Governments should help universities recover from COVID-19 pandemic – UP Vice-Chancellor at Alliance for African Partnership webinar

Posted on June 04, 2020

Governments should provide financial assistance to those universities that are experiencing loss from the effects of the COVID-19 pandemic. This was one of the issues raised by Professor Tawana Kupe, Vice-Chancellor and Principal of the University of Pretoria (UP), at a webinar titled “Educational access at higher education institutions in the age of COVID-19”.

The event was organised by the Alliance for African Partnership (AAP) in partnership with the African Studies Center of Michigan State University (MSU) and University World News. The AAP was formed in 2016 after MSU consulted with 14 African leaders to create a partnership for more sustainable and mutually beneficial forms of collaboration. AAP member institutions include MSU, Egerton University, Lilongwe University of Agriculture and Natural Resources, Makerere University, Universite des Lettres et des Sciences Humaines de Bamako, United States International University-Africa, Unoversite Cheikh Anta Diop, University of Dar es Salaam, University of Nigeria, and UP.

During the webinar, Prof Kupe reminded participants that in the United States the government bailed out banks and major companies during the global financial crisis of 2008 when they were in financial dire straits, and the same should apply to universities during and after the COVID-19 pandemic. “It is universities that produce economists and accountants.”

Dr Samuel Stanley, President of MSU, said some of the small private colleges “are already in trouble” due to the effects of COVID-19 and his university is experiencing a $60 million loss this fiscal year. It is expecting a $130 -$300 million reduction in its revenue in the next fiscal year, which starts in July. This is related in part to the decline in the number of international students who cannot get visas. “This reduction is a significant loss,” he said.

Prof Kupe said UP was not caught off guard in the rush to move to online learning when the South African government announced a lockdown due to the pandemic. “We were better prepared for the crisis as during the #FeesMustFall protests we had to resort to something similar.”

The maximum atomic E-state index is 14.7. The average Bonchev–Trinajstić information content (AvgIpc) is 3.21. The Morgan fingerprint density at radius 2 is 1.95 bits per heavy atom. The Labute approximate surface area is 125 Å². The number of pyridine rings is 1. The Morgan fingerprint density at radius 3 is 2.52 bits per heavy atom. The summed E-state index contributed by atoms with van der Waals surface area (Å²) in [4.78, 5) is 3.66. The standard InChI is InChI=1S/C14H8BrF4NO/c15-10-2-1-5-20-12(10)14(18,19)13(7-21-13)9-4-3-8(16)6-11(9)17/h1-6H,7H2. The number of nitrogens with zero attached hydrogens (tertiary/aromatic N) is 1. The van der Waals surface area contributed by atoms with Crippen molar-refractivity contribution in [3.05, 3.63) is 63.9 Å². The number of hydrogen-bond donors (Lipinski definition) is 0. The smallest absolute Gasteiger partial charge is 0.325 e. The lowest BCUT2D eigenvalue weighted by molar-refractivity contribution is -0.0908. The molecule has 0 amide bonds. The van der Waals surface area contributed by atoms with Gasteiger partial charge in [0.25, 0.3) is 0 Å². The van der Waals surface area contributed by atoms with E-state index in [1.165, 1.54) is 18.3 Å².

The University was able to create its UP Connect portal because it had invested R100m in its IT infrastructure last year. This portal enables students to access learning resources at no data cost. Furthermore, the University has a hybrid teaching and learning model that entails complementary contact and online learning, and 96% of its undergraduate modules were already online.

“We will be prioritising future spend in this area to sustain and expand our hybrid teaching and learning platform.” From donor funding the University has received recently, it will be employing tutors and student advisors to take some load off the academics, Prof Kupe said. “The COVID-19 pandemic is a game changer for how universities deliver education. Hybrid learning is the way of the future. “

He said universities could follow the MBA model: people attend contact lectures then go home and access online learning. “However, this model is not a one-size-fits-all one. Not everything has to be totally online. Education is a social activity which connects people and binds humanity.”  

Dr Stanley, an infectious diseases expert, said 350 academics at his university will be trained on how to teach better and more effectively online. “There was a group that had never considered online teaching. Instead of dipping a toe in the water they jumped into the pool.” Many of MSU’s research projects were stopped, but some are being restarted. New research projects are being devoted to COVID-19 in terms of better therapies, diagnostic tools and Personal Protection Equipment. “Never before have we been more helpful to the state of Michigan than now.”

He said there is collaboration worldwide with countries including Uganda, Senegal and Botswana on the production of mechanical ventilators, using commonly available parts that are relatively inexpensive. “This is a great example of how the AAP has brought researchers together.” Dr Stanley said the pandemic has “highlighted [the fact that] we are globally connected”.

Professor Mpine Makoe, Commonwealth of Learning Chair in Open Education Resources at UNISA, stressed the importance of students having access to connectivity and that “online learning requires structure, systems and resources” to support it. Unisa has trained 300 out-of-school teachers on how to engage in online teaching after the lockdown. 

Dr Amy Jamison, Co-Director of the AAP, said, “We hope that out of these dialogues will come new opportunities to partner across institutions on programmes and research that are mutually beneficial. We will continue to work to build connections that lead to shared resources and shared successes, and the University of Pretoria is critical to this mission.”

Watch the full discussion here.

- Author Primarashni Gower

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